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blue jeans. Photo: Flickr/SAN_DRINO blue jeans. Photo: Flickr/SAN_DRINO  

Public school teachers go ballistic over teacher dress code in West Va., threaten to sue

The last time The Daily Caller’s education section checked in on West Virginia, police in Logan County had arrested an eighth-grader over an NRA shirt and the kid was facing a year in jail. (RELATED: Charges dropped against 8th-grader who wore NRA shirt)

Now, teachers a few counties over are pitching a fit because the local board of education voted to prohibit them from wearing blue jeans, faded jeans and shorts to work.

The Lewis County Board of Education’s vote at a Monday board meeting in favor of the ban was unanimous, reports WBOY-TV.

The ban has been a highly rancorous issue in the rural county for some time now.

Board president Paul Derico suggested that residents weren’t happy with the way teachers have been presenting themselves in classrooms.

“We’ve had a lot of comments, or at least I have personally, and that comment is, ‘I’m glad you board members are finally doing something about the way the teachers dress,’” Derico told WBOY.

However, many of the teachers affected are deeply unhappy.

“I’m very disappointed. I think I give 200 percent of myself for this county, and I don’t feel like they have given me any respect back,” teacher Carmen Shafer protested. “They said they’re doing this to protect us from the few people that didn’t follow the dress code. As far as I’m concerned, and from my understanding, blue jeans was never involved in that. So I don’t understand why they are taking away the blue jeans.”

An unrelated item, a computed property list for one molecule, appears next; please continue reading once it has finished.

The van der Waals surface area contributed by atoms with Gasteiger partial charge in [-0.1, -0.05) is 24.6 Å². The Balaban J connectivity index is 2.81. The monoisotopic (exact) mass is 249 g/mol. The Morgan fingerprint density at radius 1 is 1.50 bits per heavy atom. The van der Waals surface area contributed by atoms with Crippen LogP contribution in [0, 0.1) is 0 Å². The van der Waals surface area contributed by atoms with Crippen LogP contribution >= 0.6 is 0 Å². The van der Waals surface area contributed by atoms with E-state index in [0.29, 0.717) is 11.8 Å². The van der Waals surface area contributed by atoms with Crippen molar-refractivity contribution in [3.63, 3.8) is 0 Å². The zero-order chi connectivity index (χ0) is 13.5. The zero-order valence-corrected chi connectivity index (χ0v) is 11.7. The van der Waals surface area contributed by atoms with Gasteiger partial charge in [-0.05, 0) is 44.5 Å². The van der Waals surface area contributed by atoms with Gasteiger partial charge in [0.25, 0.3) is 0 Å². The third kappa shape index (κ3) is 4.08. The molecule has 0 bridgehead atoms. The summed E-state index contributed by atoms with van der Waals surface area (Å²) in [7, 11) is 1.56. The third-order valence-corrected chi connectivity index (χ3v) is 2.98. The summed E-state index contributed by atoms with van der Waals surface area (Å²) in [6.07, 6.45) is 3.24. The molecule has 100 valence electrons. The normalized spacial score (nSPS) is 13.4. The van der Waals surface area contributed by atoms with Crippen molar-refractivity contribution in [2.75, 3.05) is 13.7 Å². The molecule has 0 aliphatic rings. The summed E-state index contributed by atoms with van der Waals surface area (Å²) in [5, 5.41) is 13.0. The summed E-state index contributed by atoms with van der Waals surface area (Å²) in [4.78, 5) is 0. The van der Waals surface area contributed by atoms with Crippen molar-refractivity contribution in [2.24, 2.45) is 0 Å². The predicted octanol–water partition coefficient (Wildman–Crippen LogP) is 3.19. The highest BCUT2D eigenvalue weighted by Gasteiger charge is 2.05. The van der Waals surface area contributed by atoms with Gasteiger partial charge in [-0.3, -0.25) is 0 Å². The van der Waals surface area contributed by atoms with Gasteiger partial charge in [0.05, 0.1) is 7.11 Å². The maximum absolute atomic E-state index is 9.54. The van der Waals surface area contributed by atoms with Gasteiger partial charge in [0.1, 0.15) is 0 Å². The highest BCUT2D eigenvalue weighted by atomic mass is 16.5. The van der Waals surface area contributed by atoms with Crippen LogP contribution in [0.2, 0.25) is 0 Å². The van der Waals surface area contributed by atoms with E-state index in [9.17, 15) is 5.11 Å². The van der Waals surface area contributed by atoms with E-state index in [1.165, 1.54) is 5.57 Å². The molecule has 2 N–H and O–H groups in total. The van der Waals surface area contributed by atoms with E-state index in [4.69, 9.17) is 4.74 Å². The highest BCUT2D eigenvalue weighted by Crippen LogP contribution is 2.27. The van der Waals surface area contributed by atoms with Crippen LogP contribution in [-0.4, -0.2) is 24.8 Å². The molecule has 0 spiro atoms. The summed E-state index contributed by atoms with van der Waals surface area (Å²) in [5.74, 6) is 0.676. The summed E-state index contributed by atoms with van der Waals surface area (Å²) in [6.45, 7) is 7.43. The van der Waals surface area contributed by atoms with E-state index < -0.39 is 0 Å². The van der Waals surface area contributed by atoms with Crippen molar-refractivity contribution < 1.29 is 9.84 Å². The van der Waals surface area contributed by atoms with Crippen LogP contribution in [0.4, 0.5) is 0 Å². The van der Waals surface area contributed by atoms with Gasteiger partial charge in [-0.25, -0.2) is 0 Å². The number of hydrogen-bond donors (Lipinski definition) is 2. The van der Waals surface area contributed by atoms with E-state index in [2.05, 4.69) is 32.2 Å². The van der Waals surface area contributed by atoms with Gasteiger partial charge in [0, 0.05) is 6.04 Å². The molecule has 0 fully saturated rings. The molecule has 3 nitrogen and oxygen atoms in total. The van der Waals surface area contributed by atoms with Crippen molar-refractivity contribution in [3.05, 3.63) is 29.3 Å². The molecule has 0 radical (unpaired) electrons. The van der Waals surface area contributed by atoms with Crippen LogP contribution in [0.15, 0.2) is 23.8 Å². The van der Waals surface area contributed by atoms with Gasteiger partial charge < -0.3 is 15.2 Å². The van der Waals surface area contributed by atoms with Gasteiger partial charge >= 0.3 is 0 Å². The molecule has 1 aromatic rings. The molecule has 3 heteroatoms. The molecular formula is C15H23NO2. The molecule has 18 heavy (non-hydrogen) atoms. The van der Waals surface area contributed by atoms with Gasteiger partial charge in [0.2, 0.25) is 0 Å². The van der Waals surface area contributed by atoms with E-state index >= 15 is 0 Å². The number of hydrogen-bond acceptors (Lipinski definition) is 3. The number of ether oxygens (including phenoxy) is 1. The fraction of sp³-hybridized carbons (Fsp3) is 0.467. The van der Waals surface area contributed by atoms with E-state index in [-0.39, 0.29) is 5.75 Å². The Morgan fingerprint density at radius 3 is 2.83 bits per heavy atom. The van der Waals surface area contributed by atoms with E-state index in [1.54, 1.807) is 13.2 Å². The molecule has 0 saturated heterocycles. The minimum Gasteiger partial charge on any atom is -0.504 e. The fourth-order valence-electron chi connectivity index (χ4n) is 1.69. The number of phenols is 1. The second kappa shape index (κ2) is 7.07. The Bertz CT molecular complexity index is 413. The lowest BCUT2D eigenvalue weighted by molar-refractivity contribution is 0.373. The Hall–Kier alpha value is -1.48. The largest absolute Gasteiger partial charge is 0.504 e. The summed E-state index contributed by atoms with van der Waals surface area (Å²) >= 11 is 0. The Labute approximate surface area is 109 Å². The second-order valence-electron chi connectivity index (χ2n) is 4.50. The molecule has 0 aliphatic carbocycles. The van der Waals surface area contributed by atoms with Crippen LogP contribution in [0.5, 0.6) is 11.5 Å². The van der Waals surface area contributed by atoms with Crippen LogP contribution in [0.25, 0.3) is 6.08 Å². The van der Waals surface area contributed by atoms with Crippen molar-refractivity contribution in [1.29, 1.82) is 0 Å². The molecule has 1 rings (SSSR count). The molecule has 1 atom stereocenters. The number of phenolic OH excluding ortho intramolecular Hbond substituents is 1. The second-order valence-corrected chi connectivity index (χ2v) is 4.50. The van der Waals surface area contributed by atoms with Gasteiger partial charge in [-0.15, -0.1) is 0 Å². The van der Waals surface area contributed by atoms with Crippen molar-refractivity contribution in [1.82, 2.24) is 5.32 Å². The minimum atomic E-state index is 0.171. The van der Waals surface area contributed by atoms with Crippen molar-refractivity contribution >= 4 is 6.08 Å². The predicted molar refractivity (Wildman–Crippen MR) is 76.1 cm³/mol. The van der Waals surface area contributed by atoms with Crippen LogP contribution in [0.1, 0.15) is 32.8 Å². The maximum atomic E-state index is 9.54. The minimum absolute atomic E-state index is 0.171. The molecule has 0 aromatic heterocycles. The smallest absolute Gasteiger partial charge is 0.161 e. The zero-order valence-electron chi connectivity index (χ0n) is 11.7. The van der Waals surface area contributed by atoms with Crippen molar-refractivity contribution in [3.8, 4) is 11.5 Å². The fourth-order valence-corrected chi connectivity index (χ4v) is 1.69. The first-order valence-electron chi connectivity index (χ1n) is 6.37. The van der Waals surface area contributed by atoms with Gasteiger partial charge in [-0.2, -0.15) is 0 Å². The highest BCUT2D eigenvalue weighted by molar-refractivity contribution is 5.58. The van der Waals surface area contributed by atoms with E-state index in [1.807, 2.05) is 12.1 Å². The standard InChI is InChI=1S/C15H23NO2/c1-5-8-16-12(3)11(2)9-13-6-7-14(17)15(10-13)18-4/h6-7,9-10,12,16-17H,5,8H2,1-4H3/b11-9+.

Like many other teachers, Shafer wore a blue t-shirt and jeans to Monday’s board meeting.

An attorney from the American Federation of Teachers, Jeff Blaydes, indicated that the union may sue so that public school teachers will have the right to wear shorts and faded jeans as they teach students.

“We’re disappointed in the actions of the board,” Blaydes told CBS affiliate WDTV. “We don’t believe it’s in the best interest of the teachers of Lewis County. We think it’s inconsistent with their statutory and constitutional rights. We’re going to explore all of our legal actions when we get back and take the next steps appropriate.”

According to MetroNews, former West Virginia Education Association President Tom Lange argued that teachers shouldn’t have to make weighty considerations about what’s on their legs each day.

“It’s pretty tough to enforce and just another thing on people’s plates that they’ve got to try to deal with and they’ve got enough stuff to deal with and worry about,” Lange said.

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